"I am afraid I cannot accept," Franklin said boldly. "But I would happily serve a lord who sent twelve soldiers, four carpenters, and allowed me to keep four tenths of the treasure, to pay my companions and the soldiers."

"Preposterous!" Edmund shouted, banging his warty fist on a barrel of salted fish.

"If, within the month, I do not make you sufficiently rich, such that you could not swear in front of a bishop that you had been cheated and impoverished, you can have me executed," the knight said casually. "If you are not satisfied the sum six tenths provides, then my life is yours. After all, you - or your father, I should say - is lord of these lands. I am but your humble servant. And how is your father, by the way?"

"Bah," Edmund said. "Six tenths, then, and all the gold you have on you, for I am sure you have more hidden elsewhere. Twelve soldiers, four carpenters. But you swear fealty to me now, today, in front of everyone. And you make the old hill fort defensible by spring. Properly defensible, mind you. You may need to defend it sooner than you might think. This war is truly dire."

"And Antonia?" Franklin asked.

"I know of no one by that name," Edmund replied, "and I will direct her guildmasters elsewhere. She would be wise to bribe them to forget her existence as well."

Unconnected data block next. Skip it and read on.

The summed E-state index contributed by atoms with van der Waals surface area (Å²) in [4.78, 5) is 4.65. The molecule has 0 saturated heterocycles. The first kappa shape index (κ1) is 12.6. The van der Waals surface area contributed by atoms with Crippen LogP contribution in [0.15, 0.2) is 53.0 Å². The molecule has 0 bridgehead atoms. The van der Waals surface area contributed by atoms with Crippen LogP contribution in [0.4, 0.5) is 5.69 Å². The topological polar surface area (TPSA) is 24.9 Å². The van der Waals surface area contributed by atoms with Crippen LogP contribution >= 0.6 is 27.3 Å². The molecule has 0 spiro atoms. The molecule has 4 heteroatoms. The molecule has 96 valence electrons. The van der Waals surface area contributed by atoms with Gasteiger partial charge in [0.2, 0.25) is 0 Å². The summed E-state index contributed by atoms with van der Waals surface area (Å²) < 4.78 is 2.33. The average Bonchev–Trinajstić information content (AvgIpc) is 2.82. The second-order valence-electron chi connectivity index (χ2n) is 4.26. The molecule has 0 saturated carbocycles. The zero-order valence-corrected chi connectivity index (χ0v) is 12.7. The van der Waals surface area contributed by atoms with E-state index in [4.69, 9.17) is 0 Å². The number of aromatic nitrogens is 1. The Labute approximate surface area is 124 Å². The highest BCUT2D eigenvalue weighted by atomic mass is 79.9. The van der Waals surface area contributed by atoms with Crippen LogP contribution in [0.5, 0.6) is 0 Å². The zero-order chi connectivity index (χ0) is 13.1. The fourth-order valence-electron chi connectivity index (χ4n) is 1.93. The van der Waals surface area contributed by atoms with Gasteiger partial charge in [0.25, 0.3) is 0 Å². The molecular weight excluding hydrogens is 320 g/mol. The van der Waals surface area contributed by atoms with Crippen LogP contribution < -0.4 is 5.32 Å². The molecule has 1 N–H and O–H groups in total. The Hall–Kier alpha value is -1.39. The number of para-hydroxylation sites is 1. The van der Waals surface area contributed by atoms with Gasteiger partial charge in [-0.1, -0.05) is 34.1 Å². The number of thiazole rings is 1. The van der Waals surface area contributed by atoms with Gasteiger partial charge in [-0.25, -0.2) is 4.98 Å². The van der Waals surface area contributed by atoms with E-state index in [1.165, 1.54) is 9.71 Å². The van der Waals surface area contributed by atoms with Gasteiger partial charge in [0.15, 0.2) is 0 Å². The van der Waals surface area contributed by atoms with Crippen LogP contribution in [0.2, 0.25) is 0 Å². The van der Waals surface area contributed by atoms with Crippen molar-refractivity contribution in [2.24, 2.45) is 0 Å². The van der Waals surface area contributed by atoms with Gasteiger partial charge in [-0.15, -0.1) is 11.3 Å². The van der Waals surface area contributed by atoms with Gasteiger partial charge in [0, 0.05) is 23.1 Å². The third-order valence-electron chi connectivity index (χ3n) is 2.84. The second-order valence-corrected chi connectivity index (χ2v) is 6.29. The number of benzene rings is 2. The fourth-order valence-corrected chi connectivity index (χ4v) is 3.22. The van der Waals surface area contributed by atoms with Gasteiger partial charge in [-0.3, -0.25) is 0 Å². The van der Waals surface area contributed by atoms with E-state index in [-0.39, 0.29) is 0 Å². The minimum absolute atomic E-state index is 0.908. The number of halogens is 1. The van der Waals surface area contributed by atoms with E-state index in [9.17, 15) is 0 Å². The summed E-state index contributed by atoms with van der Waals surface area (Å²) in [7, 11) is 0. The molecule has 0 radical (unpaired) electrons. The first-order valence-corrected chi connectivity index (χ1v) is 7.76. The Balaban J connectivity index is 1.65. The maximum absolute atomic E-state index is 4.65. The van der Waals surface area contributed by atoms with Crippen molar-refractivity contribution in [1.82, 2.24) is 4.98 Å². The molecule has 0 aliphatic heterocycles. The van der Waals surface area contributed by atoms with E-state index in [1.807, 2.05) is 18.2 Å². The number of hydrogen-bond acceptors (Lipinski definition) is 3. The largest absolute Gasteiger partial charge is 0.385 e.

"And the Paladin?" Franklin asked.

"Hells to all Paladins," Edmund said with a burst of energy. "Can I tax them or not? Do they swear loyalty to the lords or not? They go where they please, do what they please, and I - my father, I mean - cannot lay a finger on them. In any case, as long as he supports the church here and does not act against me, I have no quarrel with him."

"Then I accept," the frogling knight said, smiling, and handing over a small purse of gold. 

Ten minutes later, outside, Antonia and Franklin had a whispered argument in an alley.

"Hells to the baron's son," Antonia said, "my money is mine. Can we just kill him?"

Franklin sighed, "And then what? Someone else inherits the land. Your problems wouldn't go away. They would only multiply."

"He knows who I am, Franklin," the fishling said, a hand on her dagger. "It's too dangerous to let him live."

"And how many others would you kill to hide? Your entire guild? Your own family? You can't hide forever. This is a better way. If this works, you won't need to hide at all. You'll be... legitimate."

"A legitimate slave. And what does the Paladin think of this?" Antonia said, turning to the plate-armoured warrior. The Paladin looked up from his meditation, shrugged, made a few incomprehensible hand gestures, and closed his eyes again.